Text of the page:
Faced with this new climate that no longer hides anything, the economic and political system that dominates the world gave every guarantee that nothing substantive would be done. The COP26 in Glasgow was the first COP that unapologetically affirmed the entry into the Capitalocene, an unashamed market of the natural resources of the poorest countries, where some of the main actors of global capitalism tried to organize a new power arrangement that allows more economic expansion. The plan is to use the climate crisis as the excuse to open new frontiers of exploitation and capital accumulation. Carbon neutrality, emissions trading, carbon offsets and the intensification of mining all feed new narratives to enable only one thing: to make a new division of the poorest countries as sites of extraction, open mines to maintain the status quo.

There is no separation between capitalism as a mode of production and capitalism as a worldview. To compensate for the productive crisis associated with Covid, it is necessary to deepen alienation so that, in the midst of the greatest crisis humanity has ever experienced (not Covid, the climate and environmental crisis), activities like those that gave rise to it can be expanded. During the COP it was revealed that over 800 new oil and gas wells were planned in over 70 countries by the end of 2022. Immediately after the COP ended, Joe Biden’s administration held the largest auction in history of oil and gas wells in the Gulf of Mexico. In the peak of pure alienation, cryptocurrencies exploded, a 100% speculative product, without any physical counterpart, but with a huge impact on energy consumption. It is one of the new facets of anarcho-capitalism that goes looking for new tools to expropriate real wealth and accumulate capital, colliding and competing with the private and public systems of banking and finance. Bitcoin alone emits more carbon dioxide than New Zealand, all connected to the stupidity of cryptomining. The cryptocurrency bubble is a madness like the tulip crisis in Holland in the 17th century, only in this case there aren’t even any tulips.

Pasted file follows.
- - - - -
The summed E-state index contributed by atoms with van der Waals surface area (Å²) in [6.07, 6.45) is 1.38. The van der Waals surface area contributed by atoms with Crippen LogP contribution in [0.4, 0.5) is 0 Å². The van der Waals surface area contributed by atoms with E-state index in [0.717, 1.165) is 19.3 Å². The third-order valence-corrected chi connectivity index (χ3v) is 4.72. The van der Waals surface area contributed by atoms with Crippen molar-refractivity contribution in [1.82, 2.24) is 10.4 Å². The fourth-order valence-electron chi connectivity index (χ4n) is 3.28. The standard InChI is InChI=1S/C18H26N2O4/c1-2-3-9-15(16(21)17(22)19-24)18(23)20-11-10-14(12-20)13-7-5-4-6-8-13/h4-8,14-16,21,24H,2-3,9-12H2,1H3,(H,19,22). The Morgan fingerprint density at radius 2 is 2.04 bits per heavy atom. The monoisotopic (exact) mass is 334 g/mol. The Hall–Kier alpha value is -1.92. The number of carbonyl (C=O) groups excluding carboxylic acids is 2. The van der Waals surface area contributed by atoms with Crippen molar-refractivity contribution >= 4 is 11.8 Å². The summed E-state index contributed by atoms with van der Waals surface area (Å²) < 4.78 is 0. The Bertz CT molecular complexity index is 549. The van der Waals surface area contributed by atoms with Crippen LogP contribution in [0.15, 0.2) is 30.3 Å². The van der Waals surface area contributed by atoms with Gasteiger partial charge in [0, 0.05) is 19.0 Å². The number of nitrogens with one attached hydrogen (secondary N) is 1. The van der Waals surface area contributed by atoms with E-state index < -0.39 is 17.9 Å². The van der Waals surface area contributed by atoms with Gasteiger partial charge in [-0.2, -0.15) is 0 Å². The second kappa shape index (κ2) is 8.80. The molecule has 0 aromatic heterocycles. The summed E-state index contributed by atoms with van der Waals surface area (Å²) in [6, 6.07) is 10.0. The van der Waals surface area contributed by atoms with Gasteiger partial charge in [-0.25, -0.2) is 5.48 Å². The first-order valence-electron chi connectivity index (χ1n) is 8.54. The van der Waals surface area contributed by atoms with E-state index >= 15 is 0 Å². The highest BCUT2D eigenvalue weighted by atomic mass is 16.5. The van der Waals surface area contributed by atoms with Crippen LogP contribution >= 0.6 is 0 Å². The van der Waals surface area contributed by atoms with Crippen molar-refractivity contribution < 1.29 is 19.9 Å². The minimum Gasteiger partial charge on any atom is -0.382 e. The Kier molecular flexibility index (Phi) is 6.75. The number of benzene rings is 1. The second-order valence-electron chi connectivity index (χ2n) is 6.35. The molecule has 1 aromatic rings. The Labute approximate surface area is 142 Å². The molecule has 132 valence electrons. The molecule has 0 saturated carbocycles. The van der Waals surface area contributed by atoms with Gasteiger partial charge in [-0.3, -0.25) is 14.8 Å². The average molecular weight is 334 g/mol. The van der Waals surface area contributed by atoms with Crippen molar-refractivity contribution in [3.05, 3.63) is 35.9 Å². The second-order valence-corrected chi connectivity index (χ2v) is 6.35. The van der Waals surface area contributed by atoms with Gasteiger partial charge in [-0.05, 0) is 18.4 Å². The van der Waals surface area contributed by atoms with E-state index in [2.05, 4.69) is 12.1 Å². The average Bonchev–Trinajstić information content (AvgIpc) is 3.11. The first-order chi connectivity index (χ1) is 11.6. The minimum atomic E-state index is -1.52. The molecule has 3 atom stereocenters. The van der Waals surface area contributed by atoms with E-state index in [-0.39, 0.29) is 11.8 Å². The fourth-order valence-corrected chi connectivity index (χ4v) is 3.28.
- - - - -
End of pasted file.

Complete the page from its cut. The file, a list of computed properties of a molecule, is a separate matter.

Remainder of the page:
As a corollary to the alienated side of the Capitalocene, several multimillionaires have assembled spaceships shaped like giant penises and gone into space for 15 minutes to prove they could afford it. Closing the year, Time magazine gave Elon Musk, whose big project is to colonize Mars, the man of the year award. Musk is sold as a self-made man, despite his fortune from his father’s emerald mines in Zambia. Musk is one of the biggest critics of public plans to curb emissions (including, of course, Joe Biden’s plan for a massive public investment plan—which is being blocked by his own party members, another anecdotal episode of the nature of institutionalism). For the billionaire, as for capitalism, the mission is to make money, and they want no competition. The press applauded all these grotesque episodes and gave them all the attention and every minute of time that a good sponsor deserves.

The Capitalocene has set in. Contradictions will always intensify henceforth. To lose clarity and vision and walk the muddy field of looking for hope where there is none is guaranteeing that capitalism—that is, collapse—will prevail. The climate crisis is no longer a future prediction but a present succession of expected and increasingly devastating catastrophes, in all territories, while the economic, political and cultural apparatus of capitalism reveals that it does not even have a Machiavellian plan, but mainly a stupid plan, the fruit of the very alienation of the status quo elites. They intend to collapse us by inertia. To keep acting as if there wasn’t war declared against the planet and humanity is to accept we are already defeated. Continuing to play their game can only guarantee collapse. It’s time to flip the table.

João Camargo is a climate activist in grassroots movement Climáximo in Portugal and in the Climate Jobs campaign. He’s an environmental engineer and climate change researcher at the University of Lisbon, where he just finished his PhD about Climate Change as a new metanarrative for humanity. He authored two books in 2018: Climate Change Combat Manual (in Portugal and Spain) and Portugal in Flames – How to rescue the forests.

Originally published in